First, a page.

The Wise Brené Brown

LIVE at the Massachusetts Conference for Women

I had the honor of hearing Brené Brown drop many wisdom bombs yesterday in her two presentations at the Massachusetts Conference for Women. Thanks, Anng Kenney for inviting me to join. Brené Brown is a bottomless pit of wisdom and perspective; I feel like I have been to human being training camp. I have read her books, seen her Netflix special and watched her TED talks multiple times, but I always learn more. She always has new stories and makes more connections. Even the same message lands in a new way each time.


Brené reminds us to aim higher right along with her. Our personal glitches become so much more approachable with her guiding words of wisdom. Engaging in Brené Brown’s work should be required for all humans. Even a whiff of BB makes us choose to be a bit better.

My favorite story from yesterday has brought me to tears of laughter three times since I heard it, even once during this morning’s meditation. She and her husband were at an Astros game. At one point, she put her hand in her husband’s back pocket and gave his backside a little squeeze. Then she looked over to discover that it was not her husband’s pocket. The guy looked at her and said, “Go Astros.” What a cringy moment with a classic response.

She discussed the barriers to courageous leadership, the skillsets for courage, BRAVING and uncomfortable conversations. She said, “Brave leaders are never silent about hard things.” When addressing Inclusivity, Equity and Belonging she said, “If you can’t have these conversations (hard ones), you can’t lead. If they make you so uncomfortable that you won’t have them, that is privilege.” Boom. Note taken.

When exploring how we get stuck in setbacks, Brené referred to her work with professional athletes and their organizations. When she asked the scouts what they look for in athletes, she was surprised that they aim for great athletes who are able to reset after a setback rather than superstar athletes who get stuck in their heads after a setback.

When talking about BRAVING, Brené explored the idea of choosing courage over comfort. From thousands of interviews, she was surprised that the #1 trust-earning quality is ASKING FOR HELP. So many people fake it till they make it, depend on the Internet for all the answers, and believe they are weak if they admit what they don’t know. Vulnerability and shame are the base for so much of her work, but dang, people, she opens it all up and digs in to all the nooks and crannies relating to these ideas. I can’t wait to keep reading and listening to all that she puts out to the world.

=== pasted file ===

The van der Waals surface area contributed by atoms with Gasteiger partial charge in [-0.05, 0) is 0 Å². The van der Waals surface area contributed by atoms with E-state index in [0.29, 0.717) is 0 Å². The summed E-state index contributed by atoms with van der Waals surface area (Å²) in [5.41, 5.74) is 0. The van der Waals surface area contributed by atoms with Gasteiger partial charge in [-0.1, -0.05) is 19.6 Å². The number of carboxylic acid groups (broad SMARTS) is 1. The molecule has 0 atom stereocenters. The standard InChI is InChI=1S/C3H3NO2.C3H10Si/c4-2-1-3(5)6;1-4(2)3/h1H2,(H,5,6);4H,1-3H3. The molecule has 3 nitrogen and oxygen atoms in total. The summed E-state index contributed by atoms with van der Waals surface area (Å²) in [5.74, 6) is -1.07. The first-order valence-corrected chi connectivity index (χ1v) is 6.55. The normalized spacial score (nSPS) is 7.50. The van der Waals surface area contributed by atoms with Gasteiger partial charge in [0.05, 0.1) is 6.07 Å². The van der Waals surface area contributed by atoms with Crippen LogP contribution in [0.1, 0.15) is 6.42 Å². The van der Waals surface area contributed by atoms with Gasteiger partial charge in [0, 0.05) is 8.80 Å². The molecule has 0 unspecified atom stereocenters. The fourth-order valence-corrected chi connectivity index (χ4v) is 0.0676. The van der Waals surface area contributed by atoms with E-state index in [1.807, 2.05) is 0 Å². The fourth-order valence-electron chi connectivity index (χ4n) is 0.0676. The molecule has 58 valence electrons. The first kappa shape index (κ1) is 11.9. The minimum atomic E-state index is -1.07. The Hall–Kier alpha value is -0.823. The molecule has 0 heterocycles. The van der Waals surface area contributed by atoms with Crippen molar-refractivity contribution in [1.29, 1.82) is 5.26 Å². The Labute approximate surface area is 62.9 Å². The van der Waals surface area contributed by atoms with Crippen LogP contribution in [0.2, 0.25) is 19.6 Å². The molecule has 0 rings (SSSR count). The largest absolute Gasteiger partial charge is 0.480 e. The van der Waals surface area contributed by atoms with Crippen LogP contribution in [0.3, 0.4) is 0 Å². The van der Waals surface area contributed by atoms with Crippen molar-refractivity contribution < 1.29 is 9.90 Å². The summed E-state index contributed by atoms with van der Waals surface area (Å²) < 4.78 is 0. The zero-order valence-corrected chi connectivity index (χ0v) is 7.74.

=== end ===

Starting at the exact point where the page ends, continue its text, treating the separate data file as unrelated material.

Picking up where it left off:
2 thoughts on “The Wise Brené Brown”

  1. Hey Cindy,

    How are you doing in this time of social distancing? We miss you over here in Piedmont, CA. I’m still working with the small group of parents you met while you are out here. We’re currently trying to work out how to continue our programming when we can’t be in the same space. Perhaps you are, too? If you have any tips to share on what works well, please do share. Meanwhile, I’m signing up for your blog!

    Hope you and your loved ones are doing well.

    Best,
    Shirley
    PPN – Piedmont Parents Network

    Reply
  2. Hi Shirley,

    We are doing well. I am so glad to hear you are working with parents – This is such an important part of shifting some of the issues teenagers are dealing with. I am working on new projects (book, YouTube channel and solo show about my mom) during this time and doing some talks by Zoom. We have terrible internet connection, but I have managed to give a number of talks and have group discussions on Zoom. Some groups are large, and the questions and comments are sent ahead and during the talk on chat. It has been working well. Would CA allow social distancing meetings outdoors?

    I assume your kids are both home. I hope that is going well. I have a son who just finished college at home and daughter who finished her sophomore year. Our other son is finishing his high school Junior year. It has been nice to regroup as a family, work on neglected projects and bring the pulse down for a spell. We are fortunate to live in a rural place. If you want to check in by phone, let me know.

    Take care, Cindy

    Reply

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